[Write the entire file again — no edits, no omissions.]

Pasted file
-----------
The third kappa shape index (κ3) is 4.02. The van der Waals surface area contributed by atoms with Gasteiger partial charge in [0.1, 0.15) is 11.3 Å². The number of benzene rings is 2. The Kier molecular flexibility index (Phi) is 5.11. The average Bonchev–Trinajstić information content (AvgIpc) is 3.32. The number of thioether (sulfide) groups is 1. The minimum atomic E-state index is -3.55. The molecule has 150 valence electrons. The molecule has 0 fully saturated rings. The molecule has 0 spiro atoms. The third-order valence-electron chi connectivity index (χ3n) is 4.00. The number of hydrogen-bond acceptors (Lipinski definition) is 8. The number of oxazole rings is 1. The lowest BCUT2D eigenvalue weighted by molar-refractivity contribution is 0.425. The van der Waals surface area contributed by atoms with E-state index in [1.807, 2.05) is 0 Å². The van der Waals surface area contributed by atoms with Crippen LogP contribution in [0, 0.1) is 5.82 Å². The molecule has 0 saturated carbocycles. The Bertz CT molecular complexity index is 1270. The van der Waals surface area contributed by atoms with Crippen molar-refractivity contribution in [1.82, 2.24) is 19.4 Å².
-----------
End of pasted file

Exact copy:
The third kappa shape index (κ3) is 4.02. The van der Waals surface area contributed by atoms with Gasteiger partial charge in [0.1, 0.15) is 11.3 Å². The number of benzene rings is 2. The Kier molecular flexibility index (Phi) is 5.11. The average Bonchev–Trinajstić information content (AvgIpc) is 3.32. The number of thioether (sulfide) groups is 1. The minimum atomic E-state index is -3.55. The molecule has 150 valence electrons. The molecule has 0 fully saturated rings. The molecule has 0 spiro atoms. The third-order valence-electron chi connectivity index (χ3n) is 4.00. The number of hydrogen-bond acceptors (Lipinski definition) is 8. The number of oxazole rings is 1. The lowest BCUT2D eigenvalue weighted by molar-refractivity contribution is 0.425. The van der Waals surface area contributed by atoms with E-state index in [1.807, 2.05) is 0 Å². The van der Waals surface area contributed by atoms with Crippen LogP contribution in [0, 0.1) is 5.82 Å². The molecule has 0 saturated carbocycles. The Bertz CT molecular complexity index is 1270. The van der Waals surface area contributed by atoms with Crippen molar-refractivity contribution in [1.82, 2.24) is 19.4 Å².